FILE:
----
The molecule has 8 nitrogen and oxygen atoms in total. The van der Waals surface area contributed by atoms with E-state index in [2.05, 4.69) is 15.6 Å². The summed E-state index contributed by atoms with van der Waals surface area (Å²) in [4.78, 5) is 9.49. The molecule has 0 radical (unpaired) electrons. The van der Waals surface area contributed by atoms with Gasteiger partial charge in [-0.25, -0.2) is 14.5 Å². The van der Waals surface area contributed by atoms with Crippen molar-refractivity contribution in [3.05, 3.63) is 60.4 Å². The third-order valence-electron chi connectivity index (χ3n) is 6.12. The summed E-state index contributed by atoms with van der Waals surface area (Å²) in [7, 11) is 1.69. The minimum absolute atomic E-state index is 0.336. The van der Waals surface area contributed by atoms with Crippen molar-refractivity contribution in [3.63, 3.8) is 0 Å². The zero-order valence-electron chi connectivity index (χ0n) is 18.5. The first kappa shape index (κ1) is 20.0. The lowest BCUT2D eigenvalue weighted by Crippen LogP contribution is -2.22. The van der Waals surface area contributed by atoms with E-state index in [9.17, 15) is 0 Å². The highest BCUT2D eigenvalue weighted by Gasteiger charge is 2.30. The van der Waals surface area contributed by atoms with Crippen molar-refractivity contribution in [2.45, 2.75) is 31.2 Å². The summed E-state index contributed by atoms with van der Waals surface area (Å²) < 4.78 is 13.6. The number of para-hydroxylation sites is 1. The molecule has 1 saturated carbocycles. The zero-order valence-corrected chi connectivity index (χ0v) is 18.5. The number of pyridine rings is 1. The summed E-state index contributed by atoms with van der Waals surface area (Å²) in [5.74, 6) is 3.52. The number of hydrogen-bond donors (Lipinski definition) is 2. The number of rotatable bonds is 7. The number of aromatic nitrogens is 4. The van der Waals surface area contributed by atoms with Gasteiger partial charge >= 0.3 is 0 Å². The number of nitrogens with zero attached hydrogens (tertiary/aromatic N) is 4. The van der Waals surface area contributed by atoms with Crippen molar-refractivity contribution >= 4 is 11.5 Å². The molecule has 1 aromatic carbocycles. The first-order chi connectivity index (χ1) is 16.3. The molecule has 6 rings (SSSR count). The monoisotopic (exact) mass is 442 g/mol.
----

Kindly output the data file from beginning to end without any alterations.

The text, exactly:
The molecule has 8 nitrogen and oxygen atoms in total. The van der Waals surface area contributed by atoms with E-state index in [2.05, 4.69) is 15.6 Å². The summed E-state index contributed by atoms with van der Waals surface area (Å²) in [4.78, 5) is 9.49. The molecule has 0 radical (unpaired) electrons. The van der Waals surface area contributed by atoms with Gasteiger partial charge in [-0.25, -0.2) is 14.5 Å². The van der Waals surface area contributed by atoms with Crippen molar-refractivity contribution in [3.05, 3.63) is 60.4 Å². The third-order valence-electron chi connectivity index (χ3n) is 6.12. The summed E-state index contributed by atoms with van der Waals surface area (Å²) in [7, 11) is 1.69. The minimum absolute atomic E-state index is 0.336. The van der Waals surface area contributed by atoms with Crippen molar-refractivity contribution in [3.63, 3.8) is 0 Å². The zero-order valence-electron chi connectivity index (χ0n) is 18.5. The first kappa shape index (κ1) is 20.0. The lowest BCUT2D eigenvalue weighted by Crippen LogP contribution is -2.22. The van der Waals surface area contributed by atoms with E-state index in [9.17, 15) is 0 Å². The highest BCUT2D eigenvalue weighted by Gasteiger charge is 2.30. The van der Waals surface area contributed by atoms with Crippen molar-refractivity contribution in [2.45, 2.75) is 31.2 Å². The summed E-state index contributed by atoms with van der Waals surface area (Å²) < 4.78 is 13.6. The number of para-hydroxylation sites is 1. The molecule has 1 saturated carbocycles. The zero-order valence-corrected chi connectivity index (χ0v) is 18.5. The number of pyridine rings is 1. The summed E-state index contributed by atoms with van der Waals surface area (Å²) in [5.74, 6) is 3.52. The number of hydrogen-bond donors (Lipinski definition) is 2. The number of rotatable bonds is 7. The number of aromatic nitrogens is 4. The van der Waals surface area contributed by atoms with Gasteiger partial charge >= 0.3 is 0 Å². The number of nitrogens with zero attached hydrogens (tertiary/aromatic N) is 4. The van der Waals surface area contributed by atoms with Crippen molar-refractivity contribution >= 4 is 11.5 Å². The molecule has 1 aromatic carbocycles. The first-order chi connectivity index (χ1) is 16.3. The molecule has 6 rings (SSSR count). The monoisotopic (exact) mass is 442 g/mol.